A new high-profile effort to distribute AIDS pharmaceuticals to needy nations gives no privileged role to brand-name drug companies: proof that Canada's cheap-drugs-for-poor countries initiative doesn't have to either, UN envoy Stephen Lewis says.
The United Nations, World Bank, former U.S. president Bill Clinton and the Global Fund announced yesterday that they have hammered out a joint plan to purchase and dole out cheap generic copies of AIDS drugs to poor victims of the disease.
The announcement came as Canada struggles to pass legislation meant to open the door for generic drug makers to export inexpensive duplicates of patented medicines to developing countries.
Canada has come under fire for a controversial "right of first refusal" clause in its bill, C-9. The legislation, unless amended, would give brand-name patent holders first crack at filling proposed orders for cheap drugs, instead of allowing the contract to be automatically filled by generic pharmaceutical companies that take the trouble to arrange deals.
Prime Minister Paul Martin's government has pledged to rewrite the legislation but still wants brand-name companies, who hold drug patents, to be notified of coming contracts -- and be allowed to bid on them. Senior federal officials have argued they must insert this notification requirement into Canadian law in order to comply with World Trade Organization rules.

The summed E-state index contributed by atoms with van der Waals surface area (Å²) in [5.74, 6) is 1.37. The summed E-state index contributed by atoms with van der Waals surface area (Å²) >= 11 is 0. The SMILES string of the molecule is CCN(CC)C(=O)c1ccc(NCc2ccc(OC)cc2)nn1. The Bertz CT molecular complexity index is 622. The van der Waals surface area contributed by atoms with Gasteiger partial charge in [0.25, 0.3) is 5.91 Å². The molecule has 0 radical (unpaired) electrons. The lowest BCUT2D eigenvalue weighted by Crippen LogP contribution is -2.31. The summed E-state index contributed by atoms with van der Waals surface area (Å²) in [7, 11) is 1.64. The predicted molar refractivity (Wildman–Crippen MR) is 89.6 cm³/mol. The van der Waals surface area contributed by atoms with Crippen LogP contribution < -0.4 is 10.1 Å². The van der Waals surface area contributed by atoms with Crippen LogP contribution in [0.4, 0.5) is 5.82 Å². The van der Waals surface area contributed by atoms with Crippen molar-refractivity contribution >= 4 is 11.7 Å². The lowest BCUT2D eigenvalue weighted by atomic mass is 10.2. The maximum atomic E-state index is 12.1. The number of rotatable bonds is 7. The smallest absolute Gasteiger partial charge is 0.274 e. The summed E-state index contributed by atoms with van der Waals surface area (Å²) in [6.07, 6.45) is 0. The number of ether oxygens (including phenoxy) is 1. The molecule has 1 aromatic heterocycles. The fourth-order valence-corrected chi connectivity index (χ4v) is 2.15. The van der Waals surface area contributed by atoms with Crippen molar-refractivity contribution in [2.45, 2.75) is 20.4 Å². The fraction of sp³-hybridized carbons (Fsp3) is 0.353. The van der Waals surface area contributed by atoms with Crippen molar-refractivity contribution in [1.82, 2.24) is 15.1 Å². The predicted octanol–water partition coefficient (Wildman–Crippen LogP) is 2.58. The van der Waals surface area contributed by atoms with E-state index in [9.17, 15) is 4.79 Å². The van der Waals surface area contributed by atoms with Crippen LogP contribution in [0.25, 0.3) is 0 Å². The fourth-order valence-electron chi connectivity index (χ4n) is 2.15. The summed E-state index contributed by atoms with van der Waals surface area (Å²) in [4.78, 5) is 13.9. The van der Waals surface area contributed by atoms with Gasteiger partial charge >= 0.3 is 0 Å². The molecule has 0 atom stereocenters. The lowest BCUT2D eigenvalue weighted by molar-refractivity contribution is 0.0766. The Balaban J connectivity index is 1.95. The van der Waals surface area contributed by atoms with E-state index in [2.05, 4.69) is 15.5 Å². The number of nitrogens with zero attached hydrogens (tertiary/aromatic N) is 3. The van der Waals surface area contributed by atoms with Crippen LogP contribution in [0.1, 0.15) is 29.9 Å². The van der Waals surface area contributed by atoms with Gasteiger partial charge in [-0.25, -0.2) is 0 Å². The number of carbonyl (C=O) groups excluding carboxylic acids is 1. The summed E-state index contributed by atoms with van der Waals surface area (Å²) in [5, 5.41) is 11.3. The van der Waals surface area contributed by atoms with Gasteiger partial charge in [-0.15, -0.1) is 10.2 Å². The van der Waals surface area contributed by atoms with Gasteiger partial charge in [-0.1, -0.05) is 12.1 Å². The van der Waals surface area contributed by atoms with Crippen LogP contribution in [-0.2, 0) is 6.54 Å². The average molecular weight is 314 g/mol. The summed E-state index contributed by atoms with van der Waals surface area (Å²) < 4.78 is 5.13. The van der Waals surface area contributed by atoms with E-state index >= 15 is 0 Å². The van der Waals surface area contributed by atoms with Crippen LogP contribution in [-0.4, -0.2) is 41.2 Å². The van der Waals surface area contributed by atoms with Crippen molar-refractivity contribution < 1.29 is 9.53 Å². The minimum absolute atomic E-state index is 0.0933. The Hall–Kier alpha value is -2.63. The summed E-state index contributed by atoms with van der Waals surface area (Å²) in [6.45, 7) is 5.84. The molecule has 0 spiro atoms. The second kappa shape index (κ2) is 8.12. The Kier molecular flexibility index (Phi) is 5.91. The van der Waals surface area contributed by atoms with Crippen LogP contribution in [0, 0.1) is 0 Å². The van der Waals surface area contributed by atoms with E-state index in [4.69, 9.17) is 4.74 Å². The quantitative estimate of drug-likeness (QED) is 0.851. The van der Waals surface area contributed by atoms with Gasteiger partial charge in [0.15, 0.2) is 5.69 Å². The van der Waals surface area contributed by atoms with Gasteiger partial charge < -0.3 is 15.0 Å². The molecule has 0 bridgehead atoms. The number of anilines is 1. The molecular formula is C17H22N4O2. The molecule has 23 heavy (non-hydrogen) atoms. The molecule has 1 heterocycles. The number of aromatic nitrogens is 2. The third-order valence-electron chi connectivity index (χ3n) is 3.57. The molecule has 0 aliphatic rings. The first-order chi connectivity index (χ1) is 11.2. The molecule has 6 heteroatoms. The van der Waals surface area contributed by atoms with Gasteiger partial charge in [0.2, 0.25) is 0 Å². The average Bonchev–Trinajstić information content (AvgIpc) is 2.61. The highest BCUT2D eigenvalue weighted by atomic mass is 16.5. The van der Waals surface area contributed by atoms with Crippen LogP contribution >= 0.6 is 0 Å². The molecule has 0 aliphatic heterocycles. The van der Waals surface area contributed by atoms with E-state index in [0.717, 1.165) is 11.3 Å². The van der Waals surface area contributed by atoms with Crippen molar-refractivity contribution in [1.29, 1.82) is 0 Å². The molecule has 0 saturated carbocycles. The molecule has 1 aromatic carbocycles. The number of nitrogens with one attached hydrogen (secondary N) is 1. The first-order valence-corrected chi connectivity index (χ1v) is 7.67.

But Mr. Lewis says that the Clinton-World Bank-United Nations initiative to buy generic drugs does not spell out a similar "notification" right for brand names to insert themselves in transactions. He says Mr. Martin should take heed of this.
"This is a clear signal to the government of Canada that a consortium as impressive as the World Bank, the Clinton Foundation, the Global Fund and Unicef have collectively agreed that notification is not a requirement," said Mr. Lewis, the United Nations special envoy for AIDS/HIV in Africa.
"These aren't innocents. This is the World Bank and Clinton for heaven's sake. You're not getting legal advice from people who are monarchs without clothes."
He said Mr. Martin's government should drop its insistence on a notification clause. There will be tremendous incentive for brand-name companies to underbid whatever prices generic companies are offering in transactions in order to deny them a toehold in the business, Mr. Lewis said.
This would ultimately discourage drug makers from drumming up supply contracts and providing a competitive counterweight to brand-name companies. "What has bewildered everyone is why the government of Canada is willing to jeopardize its own legislation by giving the brand-name companies a special privilege that no one else requires," Mr. Lewis said.
Last August the WTO agreed that generic companies and their poor-nation customers should be protected from prosecution if they skirt patents to copy life-saving medicines for needy victims of crises such as AIDS.
A spokesman for Canada's Research-Based Pharmaceutical Companies (Rx&D), which represents patent holders, said allowing brand-name companies to be notified of pending contracts -- and to bid on the deals -- would give needy nations more options.
"We believe the importing countries should have options as to who can supply at the best possible price in the most timely fashion, Jacques Lefebvre said.
A senior federal official sounded a conciliatory note on C-9, conceding that international law did not "technically" require brand-name companies be notified of transactions. The official's comments represent a significant departure from previous Liberal government statements on the matter, but he could not say whether this meant Ottawa would reverse its position.